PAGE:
Ernie Adams has Bill Belichick’s ear, literally. He’s the one charting trends and judging close plays during games, then delivering his instant analysis to the Patriots head coach’s headset.
Although Adams’s official title is football research director, Patriots linebacker Kyle Van Noy recently offered a description that seems to better capture his importance to the franchise.
“Yo, he’s the man. Silent assassin,” Van Noy told Barstool Sports’ Pardon My Take podcast. “He’s smart as s***. He’s very wealthy, made a bunch of money off the field. I’ve sat and talked with him about Wall Street stuff — whew — over my head.”
The friendship between Adams and Belichick dates back to their high school days at Phillips Academy in Andover. The pair rose through the NFL coaching ranks together, though Adams often stayed in the background breaking down film and gleaning sharp insights from analytics.
As Van Noy noted, Adams’s intellect served him well during his two stints away from football. He spent six years on Wall Street as a municipal bond trader before Belichick was named head coach of the Cleveland Browns in 1991 and brought Adams along as an assistant coach.
Then, when the Browns fired Belichick in 1996, Adams left to open his own investment business. He returned to the sport four years later after Belichick took over as head coach in Foxborough.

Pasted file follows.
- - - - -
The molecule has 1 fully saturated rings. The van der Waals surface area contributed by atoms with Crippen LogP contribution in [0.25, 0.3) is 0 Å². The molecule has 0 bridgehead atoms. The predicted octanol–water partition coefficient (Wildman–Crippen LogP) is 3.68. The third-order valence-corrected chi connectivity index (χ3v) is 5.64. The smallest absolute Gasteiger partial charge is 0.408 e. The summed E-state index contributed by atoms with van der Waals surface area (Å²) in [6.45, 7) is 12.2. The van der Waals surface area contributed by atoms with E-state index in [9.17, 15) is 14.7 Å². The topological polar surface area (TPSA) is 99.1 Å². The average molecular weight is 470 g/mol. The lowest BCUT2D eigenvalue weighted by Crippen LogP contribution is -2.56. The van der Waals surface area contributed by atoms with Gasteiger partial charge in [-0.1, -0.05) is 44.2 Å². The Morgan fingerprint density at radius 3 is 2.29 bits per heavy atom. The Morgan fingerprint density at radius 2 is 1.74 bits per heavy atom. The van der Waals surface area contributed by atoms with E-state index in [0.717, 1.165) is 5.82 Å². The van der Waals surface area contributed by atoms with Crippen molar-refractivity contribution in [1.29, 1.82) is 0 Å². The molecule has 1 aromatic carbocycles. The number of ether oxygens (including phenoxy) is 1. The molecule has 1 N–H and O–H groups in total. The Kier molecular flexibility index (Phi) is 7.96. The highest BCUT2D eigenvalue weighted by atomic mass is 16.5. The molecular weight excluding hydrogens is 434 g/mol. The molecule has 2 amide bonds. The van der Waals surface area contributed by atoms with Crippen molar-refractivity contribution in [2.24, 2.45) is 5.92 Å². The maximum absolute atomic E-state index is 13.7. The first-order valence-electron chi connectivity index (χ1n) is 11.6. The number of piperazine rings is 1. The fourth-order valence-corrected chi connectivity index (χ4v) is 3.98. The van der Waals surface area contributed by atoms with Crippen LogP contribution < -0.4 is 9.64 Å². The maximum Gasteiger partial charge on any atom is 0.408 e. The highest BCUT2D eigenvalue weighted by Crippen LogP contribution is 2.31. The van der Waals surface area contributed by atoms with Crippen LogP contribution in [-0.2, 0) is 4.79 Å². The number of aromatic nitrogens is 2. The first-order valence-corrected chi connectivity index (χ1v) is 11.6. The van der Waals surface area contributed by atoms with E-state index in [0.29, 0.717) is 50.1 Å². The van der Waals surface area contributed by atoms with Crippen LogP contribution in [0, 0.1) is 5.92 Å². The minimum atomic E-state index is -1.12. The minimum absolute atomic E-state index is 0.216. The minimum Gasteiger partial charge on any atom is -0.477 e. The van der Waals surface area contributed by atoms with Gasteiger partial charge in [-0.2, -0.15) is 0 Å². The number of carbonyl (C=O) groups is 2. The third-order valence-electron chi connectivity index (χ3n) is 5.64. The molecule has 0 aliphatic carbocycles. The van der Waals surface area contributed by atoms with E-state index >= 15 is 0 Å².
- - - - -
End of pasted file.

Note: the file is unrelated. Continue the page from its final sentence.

“Those of us who know Ernie best understand that he is extremely well-rounded,” Belichick once said in an ESPN profile of his longtime advisor. “He is one of the most educated, well-read and well-traveled people I have ever met. He is extremely knowledgeable in a number of areas, so his decision to pursue another field was perfectly reasonable to me. That said, I’m glad he decided to come back to football.”
So are the Patriots. After Adams helped them to a sixth Super Bowl championship, Van Noy described the intrigue around the secretive figure.
“He’s hard at first to talk to because you don’t really know what to say, but then when you’re around him all the time and you see how he moves and acts you want to know more about it. He’s just mysterious,” Van Noy said.
The linebacker — who had a sack and a tackle for loss against the Rams — shared an anecdote about Adams from 2016, when his exhaustive research paid dividends in a goal-line stand against the Pittsburgh Steelers.
“I wasn’t in at the time but I remember the play because Ernie said, ‘They’re gonna run this play.’ We got a tackle for a loss and it’s kinda crazy,” Van Noy said. “One of the players came to the sideline and was like, ‘Damn, that’s the play Ernie was talking about.’ That’s just one that comes to mind. He’s done it all year long. He has a photographic memory.”
Van Noy agreed with the hosts that Adams should write a book. Patriots fans would certainly appreciate a peek into the relationship between two architects — one known as an all-time great, the other anonymous — of the dynasty.
“Can you imagine [those] two in high school?” Van Noy laughed.